In late August, Beijing resident Zhang Dongqi received the exciting news: His new sneakers were ready for him to pick up — in Shanghai.

Few would consider making a five-hour, thousand-kilometer (620 miles) journey just to buy two pairs of shoes, but Zhang headed straight to the train station without a second’s thought.

The 25-year-old had good reason for thinking the trip would be worthwhile. The limited-edition Undefeated Nike Kobe 4 Protros he was about to purchase were among the most exclusive sneakers in the world, coveted by collectors across China. And, more importantly, they were an excellent investment opportunity.

Zhang had won a lottery organized by Nike’s China distributor ahead of the new line’s release, making him one of the few people in the country able to buy the Kobes at their retail price of 1,399 yuan (US$196), Caixin reported in a special feature.

Within days, he would be able to resell them for up to 4,000 yuan, as China’s sneakerheads scrambled to get their hands on the ultra-rare purple-and-yellow shoes, created to celebrate basketball legend Kobe Bryant’s 41st birthday.

An enormous secondary market for special-edition sneakers is emerging in China, fueled by the growing popularity of street fashion and digital platforms that allow sneakerheads to trade shoes like stock market shares. The market has become so hot that it is even attracting professional investors who previously traded in other speculative assets like bitcoin, raising concerns of a sneaker bubble, the report said.

Though the United States remains the global center of sneaker culture, demand for rare designs by Nike and Adidas is growing even faster in China, where hip-hop and basketball are hugely popular. According to Zhang Qi, chief analyst at online consulting firm iiMedia, China’s secondary market for sneakers exceeds US$1 billion and has been growing 35% year-on-year.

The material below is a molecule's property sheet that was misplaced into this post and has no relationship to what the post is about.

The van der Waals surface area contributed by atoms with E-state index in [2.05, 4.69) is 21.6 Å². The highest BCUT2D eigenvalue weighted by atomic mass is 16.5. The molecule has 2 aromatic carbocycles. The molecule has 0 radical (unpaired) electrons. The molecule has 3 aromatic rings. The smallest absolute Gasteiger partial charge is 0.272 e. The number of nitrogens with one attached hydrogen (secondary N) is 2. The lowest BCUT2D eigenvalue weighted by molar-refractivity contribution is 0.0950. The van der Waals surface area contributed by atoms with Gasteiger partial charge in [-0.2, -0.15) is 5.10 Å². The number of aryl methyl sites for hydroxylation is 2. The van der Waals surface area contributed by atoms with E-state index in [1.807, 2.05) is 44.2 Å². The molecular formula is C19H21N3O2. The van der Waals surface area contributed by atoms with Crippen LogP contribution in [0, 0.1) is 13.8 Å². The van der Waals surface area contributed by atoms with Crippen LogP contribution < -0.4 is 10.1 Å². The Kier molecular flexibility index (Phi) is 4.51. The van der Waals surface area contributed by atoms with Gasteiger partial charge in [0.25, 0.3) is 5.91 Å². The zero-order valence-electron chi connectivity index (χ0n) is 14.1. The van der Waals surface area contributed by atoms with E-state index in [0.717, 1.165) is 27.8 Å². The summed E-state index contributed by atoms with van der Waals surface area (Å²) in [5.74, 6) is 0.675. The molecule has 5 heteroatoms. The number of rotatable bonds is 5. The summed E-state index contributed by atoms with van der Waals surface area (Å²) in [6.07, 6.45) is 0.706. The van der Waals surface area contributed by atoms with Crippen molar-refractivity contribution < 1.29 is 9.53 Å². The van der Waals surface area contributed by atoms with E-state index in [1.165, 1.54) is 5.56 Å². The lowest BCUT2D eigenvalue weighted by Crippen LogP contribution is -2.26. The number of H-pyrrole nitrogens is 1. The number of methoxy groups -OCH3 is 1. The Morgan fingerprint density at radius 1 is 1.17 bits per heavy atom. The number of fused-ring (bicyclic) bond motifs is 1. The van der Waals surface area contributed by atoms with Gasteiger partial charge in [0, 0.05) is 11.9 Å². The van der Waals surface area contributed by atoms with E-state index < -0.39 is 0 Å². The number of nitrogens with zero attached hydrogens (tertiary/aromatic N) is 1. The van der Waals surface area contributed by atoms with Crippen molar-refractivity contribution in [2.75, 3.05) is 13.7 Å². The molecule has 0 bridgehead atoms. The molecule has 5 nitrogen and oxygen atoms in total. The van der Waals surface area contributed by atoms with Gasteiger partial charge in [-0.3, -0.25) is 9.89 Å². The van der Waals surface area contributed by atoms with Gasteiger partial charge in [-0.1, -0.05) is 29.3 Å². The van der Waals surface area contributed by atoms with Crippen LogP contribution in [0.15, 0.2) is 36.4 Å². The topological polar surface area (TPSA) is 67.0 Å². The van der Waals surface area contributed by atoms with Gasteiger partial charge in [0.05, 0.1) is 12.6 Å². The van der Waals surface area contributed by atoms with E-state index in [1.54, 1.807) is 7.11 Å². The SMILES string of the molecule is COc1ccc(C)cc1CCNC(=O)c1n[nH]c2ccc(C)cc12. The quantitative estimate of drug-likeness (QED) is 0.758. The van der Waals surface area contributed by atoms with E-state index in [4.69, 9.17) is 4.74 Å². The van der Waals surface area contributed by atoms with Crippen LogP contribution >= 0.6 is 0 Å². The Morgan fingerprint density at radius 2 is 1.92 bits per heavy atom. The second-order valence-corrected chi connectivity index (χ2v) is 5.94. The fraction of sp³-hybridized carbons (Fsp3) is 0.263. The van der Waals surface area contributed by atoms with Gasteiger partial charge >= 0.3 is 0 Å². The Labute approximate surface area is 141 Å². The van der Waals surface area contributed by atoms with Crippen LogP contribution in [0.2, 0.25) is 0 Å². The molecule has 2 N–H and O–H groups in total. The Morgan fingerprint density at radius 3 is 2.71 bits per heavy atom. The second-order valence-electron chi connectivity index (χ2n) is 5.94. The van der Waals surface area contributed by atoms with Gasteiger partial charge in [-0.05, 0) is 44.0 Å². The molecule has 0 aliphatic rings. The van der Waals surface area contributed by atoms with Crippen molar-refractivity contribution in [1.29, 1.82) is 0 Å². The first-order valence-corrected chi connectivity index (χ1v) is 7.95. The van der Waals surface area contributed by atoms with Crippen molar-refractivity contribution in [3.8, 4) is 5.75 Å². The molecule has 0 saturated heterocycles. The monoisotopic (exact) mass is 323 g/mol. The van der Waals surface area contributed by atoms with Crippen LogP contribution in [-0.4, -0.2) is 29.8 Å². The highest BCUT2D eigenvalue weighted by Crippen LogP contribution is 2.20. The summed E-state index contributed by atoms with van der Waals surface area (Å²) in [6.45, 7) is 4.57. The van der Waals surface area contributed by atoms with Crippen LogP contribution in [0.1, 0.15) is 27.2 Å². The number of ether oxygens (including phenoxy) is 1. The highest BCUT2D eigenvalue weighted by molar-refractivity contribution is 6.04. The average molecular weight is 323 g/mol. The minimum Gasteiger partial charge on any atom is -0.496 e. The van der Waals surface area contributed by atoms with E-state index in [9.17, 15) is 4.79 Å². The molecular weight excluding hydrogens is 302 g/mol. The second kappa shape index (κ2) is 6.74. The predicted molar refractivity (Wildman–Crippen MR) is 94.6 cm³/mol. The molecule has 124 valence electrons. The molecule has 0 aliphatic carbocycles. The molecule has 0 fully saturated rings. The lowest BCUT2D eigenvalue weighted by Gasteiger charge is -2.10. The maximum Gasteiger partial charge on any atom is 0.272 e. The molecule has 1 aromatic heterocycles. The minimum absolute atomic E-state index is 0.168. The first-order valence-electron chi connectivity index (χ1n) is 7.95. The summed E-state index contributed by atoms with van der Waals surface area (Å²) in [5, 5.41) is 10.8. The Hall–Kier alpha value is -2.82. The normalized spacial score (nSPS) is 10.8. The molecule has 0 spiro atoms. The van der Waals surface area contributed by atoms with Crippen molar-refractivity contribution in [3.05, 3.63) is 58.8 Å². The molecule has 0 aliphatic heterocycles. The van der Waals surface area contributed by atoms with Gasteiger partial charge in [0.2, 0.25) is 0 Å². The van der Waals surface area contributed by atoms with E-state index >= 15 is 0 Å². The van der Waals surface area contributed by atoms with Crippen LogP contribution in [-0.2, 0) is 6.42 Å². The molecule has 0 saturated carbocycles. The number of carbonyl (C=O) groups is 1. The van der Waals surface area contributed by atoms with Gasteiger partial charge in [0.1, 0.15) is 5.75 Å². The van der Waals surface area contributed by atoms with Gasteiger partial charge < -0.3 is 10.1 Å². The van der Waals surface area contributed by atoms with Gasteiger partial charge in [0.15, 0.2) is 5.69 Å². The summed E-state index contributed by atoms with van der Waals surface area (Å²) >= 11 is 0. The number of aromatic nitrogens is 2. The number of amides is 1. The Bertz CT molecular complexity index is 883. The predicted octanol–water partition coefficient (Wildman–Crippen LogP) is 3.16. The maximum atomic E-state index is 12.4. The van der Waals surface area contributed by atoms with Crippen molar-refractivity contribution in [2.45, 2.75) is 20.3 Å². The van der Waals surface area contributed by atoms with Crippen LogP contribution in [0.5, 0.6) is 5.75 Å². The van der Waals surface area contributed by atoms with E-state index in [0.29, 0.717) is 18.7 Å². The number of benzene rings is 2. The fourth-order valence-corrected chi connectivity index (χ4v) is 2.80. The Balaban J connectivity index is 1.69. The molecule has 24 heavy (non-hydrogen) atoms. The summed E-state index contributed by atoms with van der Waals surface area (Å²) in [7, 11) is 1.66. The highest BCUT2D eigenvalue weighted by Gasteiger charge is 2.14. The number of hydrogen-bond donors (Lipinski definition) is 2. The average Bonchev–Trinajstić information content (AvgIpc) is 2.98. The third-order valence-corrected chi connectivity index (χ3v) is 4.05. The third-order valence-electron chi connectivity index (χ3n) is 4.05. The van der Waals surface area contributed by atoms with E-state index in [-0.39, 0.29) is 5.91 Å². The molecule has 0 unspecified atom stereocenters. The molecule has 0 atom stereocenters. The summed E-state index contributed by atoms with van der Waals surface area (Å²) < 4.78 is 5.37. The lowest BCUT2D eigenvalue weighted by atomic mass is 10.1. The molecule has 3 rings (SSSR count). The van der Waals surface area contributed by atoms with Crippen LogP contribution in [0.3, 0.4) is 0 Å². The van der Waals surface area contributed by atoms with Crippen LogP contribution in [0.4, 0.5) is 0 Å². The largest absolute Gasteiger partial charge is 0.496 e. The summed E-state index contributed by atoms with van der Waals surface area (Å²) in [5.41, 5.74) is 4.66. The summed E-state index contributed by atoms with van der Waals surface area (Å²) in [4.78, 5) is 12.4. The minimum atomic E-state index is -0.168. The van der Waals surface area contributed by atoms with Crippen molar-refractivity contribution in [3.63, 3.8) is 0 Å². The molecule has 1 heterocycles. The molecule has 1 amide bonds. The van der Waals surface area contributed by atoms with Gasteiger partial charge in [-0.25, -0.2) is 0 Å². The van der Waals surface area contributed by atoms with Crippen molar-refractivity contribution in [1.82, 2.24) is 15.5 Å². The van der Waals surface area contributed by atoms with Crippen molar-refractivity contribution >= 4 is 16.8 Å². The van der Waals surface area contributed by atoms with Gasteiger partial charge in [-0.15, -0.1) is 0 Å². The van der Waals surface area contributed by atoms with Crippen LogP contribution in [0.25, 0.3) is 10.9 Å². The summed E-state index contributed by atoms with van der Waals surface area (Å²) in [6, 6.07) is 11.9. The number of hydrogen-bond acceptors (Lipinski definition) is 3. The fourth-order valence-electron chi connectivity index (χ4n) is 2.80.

Much of this growth has been driven by sneaker obsessives like Zhang Dongqi, who has been collecting shoes for nearly four years. “I’m an impulse buyer,” he tells Sixth Tone. “Once I set eyes on a pair, I want to buy it right there and then.”

Like many sneakerheads, Zhang, who works in finance, subsidizes his hobby by buying up multiple pairs of newly released designs and reselling the extras for large markups. He does this using Poizon, a Chinese trading platform that specializes in sneakers, the report said.

The Chinese app provides a similar service to U.S. platforms StockX and Goat, which have yet to gain traction in the mainland market. The platforms have accelerated the boom in sneaker reselling by making shoes nearly as easy to trade as financial assets.

Until late September, Nice, the main competitor to Poizon in China, even allowed users to view trend charts tracking the performance of various sneaker ranges.

This is attracting a whole new class of traders to the Chinese sneaker market, who often have little interest in the products in which they are investing. Poizon had an estimated 1.4 million monthly active users this March and is valued at over US$1 billion.

Dylan, a 25-year-old financial worker from Shanghai who requested anonymity, was among the first Chinese investors to take the sneaker market seriously.

He first heard about secondary trading when he listened to a TED talk by StockX CEO Josh Luber four years ago, while he was studying finance in the UK. He started dabbling in the market soon after, and then quickly switched to trading larger volumes, the report said.

Dylan’s account balance on Poizon testifies to his success: He has earned more than 1 million yuan in the past 10 months. But he warns that the market is becoming increasingly volatile, as media reports regularly exaggerate the profit margins sneaker traders make.

Though it is sometimes possible to earn 400% returns on a pair of shoes, this only happens in extreme cases, according to Dylan. More often, margins are in the single digits or double digits, he says.

Zhang Yi, the iiMedia analyst, tells Sixth Tone that the market is becoming polarized as increasing numbers of young people and professional speculators jump on the sneaker bandwagon.

“I worry about the youngsters who recently entered the market,” says Zhang. “Their financial background is not strong enough.”

Poizon and Nice appear to be waking up to the risks posed by the influx of new money. In September, Nice removed the trend charts from its app. Both platforms have placed banners on their home pages saying they oppose price manipulation.

“There’s definitely going to be a bubble,” says Zhang Yi. “The only question is when it’s going to burst.”